Your Public Relations and Communications Community

Entertainment and Sports Spring 2012

In this issue

Social Media is Rooted in Entertainment
Welcome New Members

Social media is rooted in entertainment — keep it simple and fresh

The Hollywood Reporter recently stated that nine out of 10 people view social media as a new form of entertainment and people look to social media sites for what they should watch or what they should buy. Is it any surprise then when sports teams or entertainment brands and properties utilize these social media channels in simple, yet fresh formats to draw attention?

Some recent trends might seem obvious to everyone at first, but in the end it comes down to some basic ideas to help keep things fresh and entertaining. Take the Boston Bruins for instance. For one entire day the actual players on the team took over the team’s official Twitter account. It’s a novel idea, but not really. It’s just that no one thought to do it before they did. In a world of corporate banter it’s good to mix it up and use a different voice.

Looking to engage your sports fans or just people in general? Ask them for direct input. The Boston Red Sox recently were contemplating a game time change when there was a conflict with the city’s other pro team, the Boston Bruins, during this year’s playoffs. So they put the question out there on social media to gauge a response and ended up changing the time.

Take it one step further and have your fans become the ones engaging other fans on social media. Put them directly in the flow of communication. The New Jersey Devils implemented a “Mission Control” center for social media where they did exactly that. A group of 25 fans, called “generals,” take turns volunteering to man the “Mission Control” center to monitor and engage fans about the team’s latest news and promotions.

So take stock of your social media strategy and see what simple and fresh ideas you can implement to keep things fresh, and of course, entertaining!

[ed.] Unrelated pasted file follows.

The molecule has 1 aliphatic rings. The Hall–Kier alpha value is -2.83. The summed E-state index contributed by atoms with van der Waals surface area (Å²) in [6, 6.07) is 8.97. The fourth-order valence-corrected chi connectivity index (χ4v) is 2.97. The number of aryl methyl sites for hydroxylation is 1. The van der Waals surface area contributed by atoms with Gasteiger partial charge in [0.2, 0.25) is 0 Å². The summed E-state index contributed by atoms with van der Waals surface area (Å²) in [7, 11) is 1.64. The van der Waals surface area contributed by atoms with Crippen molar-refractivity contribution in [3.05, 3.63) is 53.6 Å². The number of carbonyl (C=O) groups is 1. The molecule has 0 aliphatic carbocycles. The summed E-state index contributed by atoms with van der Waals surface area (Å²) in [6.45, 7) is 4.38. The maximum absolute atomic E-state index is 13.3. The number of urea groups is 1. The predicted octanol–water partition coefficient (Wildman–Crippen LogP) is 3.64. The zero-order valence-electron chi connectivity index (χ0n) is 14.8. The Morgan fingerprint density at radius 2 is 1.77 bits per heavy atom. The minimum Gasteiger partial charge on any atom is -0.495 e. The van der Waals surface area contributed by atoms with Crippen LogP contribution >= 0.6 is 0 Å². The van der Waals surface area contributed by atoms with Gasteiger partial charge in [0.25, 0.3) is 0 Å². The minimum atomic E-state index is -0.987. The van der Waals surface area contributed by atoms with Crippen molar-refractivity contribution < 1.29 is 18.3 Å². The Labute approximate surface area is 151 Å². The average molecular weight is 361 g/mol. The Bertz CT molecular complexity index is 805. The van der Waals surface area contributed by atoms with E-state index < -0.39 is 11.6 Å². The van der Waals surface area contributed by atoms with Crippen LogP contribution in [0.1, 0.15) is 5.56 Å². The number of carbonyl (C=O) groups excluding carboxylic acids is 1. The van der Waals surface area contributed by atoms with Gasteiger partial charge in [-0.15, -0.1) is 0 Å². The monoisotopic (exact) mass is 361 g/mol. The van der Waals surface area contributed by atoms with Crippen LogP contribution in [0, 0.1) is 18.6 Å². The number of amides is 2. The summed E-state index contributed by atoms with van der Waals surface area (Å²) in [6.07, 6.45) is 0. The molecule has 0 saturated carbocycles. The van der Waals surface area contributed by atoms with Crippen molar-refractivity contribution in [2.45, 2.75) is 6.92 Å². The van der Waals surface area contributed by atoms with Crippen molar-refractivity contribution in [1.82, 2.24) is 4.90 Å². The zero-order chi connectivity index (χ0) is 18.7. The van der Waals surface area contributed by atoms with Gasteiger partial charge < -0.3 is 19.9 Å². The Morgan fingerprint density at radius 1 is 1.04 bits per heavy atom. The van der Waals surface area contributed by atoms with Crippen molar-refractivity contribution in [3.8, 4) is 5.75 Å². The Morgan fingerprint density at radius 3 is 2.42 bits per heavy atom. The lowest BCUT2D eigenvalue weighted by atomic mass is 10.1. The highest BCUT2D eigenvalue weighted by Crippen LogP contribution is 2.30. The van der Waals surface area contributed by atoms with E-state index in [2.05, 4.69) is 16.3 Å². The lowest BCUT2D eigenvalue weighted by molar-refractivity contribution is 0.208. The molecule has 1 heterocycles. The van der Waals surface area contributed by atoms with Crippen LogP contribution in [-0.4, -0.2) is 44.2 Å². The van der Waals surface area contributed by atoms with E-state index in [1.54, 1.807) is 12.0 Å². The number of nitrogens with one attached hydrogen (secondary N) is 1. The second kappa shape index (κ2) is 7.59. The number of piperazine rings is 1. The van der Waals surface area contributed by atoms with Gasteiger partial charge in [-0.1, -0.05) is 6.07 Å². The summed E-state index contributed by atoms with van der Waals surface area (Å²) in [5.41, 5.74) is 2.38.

Sheila Francis, director, event and venue communications, Monumental Sports & Entertainment
PRSA Entertainment & Sports Section, immediate past-chair

Welcome New Members

The following members joined the Entertainment and Sports Section between Jan. 1 and Mar. 31, 2012.

Angela Theresa Alfano, Washington Redskins, Herndon, Va.
Amber C. Anderson, Jacksonville, Fla.
Adam Bryant Ashley,  Ashley Communications, Cincinnati, Ohio
Patricia Bifulco, Hill+Knowlton Strategies, New York, N.Y.
Vanessa Daniele, Freelance, Nashville, Tenn.
Christopher M. Faust, Fastlane Communications, LLC, Caldwell, N.J.
Teresa Gereaux, APR, Roanoke College, Salem, Va.
Mindy Goldberg, Venue Marketing Group, Riviera Beach, Fla.
Joe Gura, Microsoft Corporation, Redmond, Wash.
Charles Hampton, Houston Texans, Houston, Texas
Victoria Israels, Broward Health, Pompano Beach, Fla.
Paul Jacobson, Jacobson Communications, Morrison, Colo.
Julia Janssen, Michigan State University, Laingsburg, Mich.
Angee Jenkins, Robertson Schwartz Agency, Santa Monica, Calif.
Jill Abigail Kleiner, APR, Coyne Public Relations, Parsippany, N.J.
Erin Nicole Ladyman, Hirons & Company, Indianapolis, Ind.
Lauren Leff, National CineMedia, Centennial, Colo.
LaQuita M. Marshall, Parents TV Council, Los Angeles, Caif.
Mary Ann Ann McQueen,  McQueen Butcher Authentic PR, Huntington Beach, Calif.
Amanda Preciado, P5 Productions, Salt Lake City, Utah
Kristi Michelle Roberts, Fox Sports Net Southwest, Irving, Texas
Diego Miguel Sanchez, APR, U.S. House of Representatives, Washington, D.C.
Alexandra Stephan, Peppercom Strategic Communications, San Francisco, Calif.
Angela Dyan Taylor, Weber Shandwick, Saint Louis, Mo.
Peter M. Walker, Walker Agency, Cave Creek, Ariz.
Tanya Wheeless, Phoenix Suns, Phoenix, Ariz.
AnnaMaria Mannino White, White Star Communications, San Diego, Calif.

Join PRSA Today

FREE Integrated Marketing Training With Membership

Broaden your skill set with access to an extensive library of live and on-demand professional development webinars — one of PRSA's premier member benefits.